The view across the backwaters
A once grand Iron Foundry stands at the end of the Backwaters. Formerly Walton’s biggest employer it had long since closed its doors.
In the 19th century John Warner came to Walton with his family and immediately started to develop the area. Warner’s developments helped to make Walton into a thriving seaside resort. The opening lines of a poem in a Guide to Walton-on-the-Naze published in the mid 19th century said
Take the green path (L) not the driveway
When pleasure you seek
When John Warner died in 1852 he left the estate to his son, Charles Boreham Warner who took a relaxed attitude towards any further developments, however when Charles died in 1869 the management passed to Robert Warner which proved a major boost to Walton’s economy. Before coming to Walton the Warner family owned and ran a large iron foundry in London, after purchasing land that backed onto Walton Hall estate, he built a second, this time in Walton.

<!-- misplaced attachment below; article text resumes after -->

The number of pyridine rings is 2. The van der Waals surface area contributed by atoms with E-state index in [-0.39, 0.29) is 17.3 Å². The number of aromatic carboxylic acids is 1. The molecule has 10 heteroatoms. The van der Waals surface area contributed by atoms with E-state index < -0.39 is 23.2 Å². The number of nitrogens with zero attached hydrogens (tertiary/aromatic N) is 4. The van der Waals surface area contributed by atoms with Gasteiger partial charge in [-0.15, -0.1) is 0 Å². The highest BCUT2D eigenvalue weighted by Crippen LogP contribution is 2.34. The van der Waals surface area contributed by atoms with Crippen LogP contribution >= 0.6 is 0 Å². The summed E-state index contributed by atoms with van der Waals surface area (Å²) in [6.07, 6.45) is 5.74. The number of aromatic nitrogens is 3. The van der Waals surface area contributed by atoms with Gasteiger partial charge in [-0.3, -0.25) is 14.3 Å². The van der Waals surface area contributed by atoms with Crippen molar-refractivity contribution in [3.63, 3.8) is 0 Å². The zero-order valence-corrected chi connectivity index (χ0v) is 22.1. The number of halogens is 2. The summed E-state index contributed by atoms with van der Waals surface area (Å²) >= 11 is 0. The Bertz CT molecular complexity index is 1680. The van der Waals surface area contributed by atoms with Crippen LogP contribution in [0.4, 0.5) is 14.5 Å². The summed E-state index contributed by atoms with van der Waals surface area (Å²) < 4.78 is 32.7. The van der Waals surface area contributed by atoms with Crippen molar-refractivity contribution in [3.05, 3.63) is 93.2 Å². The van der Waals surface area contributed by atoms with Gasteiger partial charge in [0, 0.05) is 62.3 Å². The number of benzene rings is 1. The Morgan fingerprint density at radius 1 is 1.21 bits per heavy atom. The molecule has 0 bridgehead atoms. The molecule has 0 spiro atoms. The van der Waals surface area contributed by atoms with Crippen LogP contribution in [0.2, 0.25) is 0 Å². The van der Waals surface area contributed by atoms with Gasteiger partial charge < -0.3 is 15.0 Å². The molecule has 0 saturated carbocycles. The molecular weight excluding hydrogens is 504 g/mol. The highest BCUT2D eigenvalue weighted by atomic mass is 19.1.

The Foundry was the main source of employment in the town in the late 19th and early 20th centuries with between 150 and 300 people working there. They made everything from iron seats, portable cooking boilers and wind powered pumps. As well as this they produced material for the Indian Railways and were bell-founders for Queen Victoria, King Edward VII and King George V.
After Robert’s death in 1896 the ownership of the Foundry passed to other family members. Gradually production declined and the grand Foundry was sold in 1921.
Production continued, albeit, in a smaller way, until the eventual closure in the 1960’s.
last updated: 11/04/2008 at 14:09
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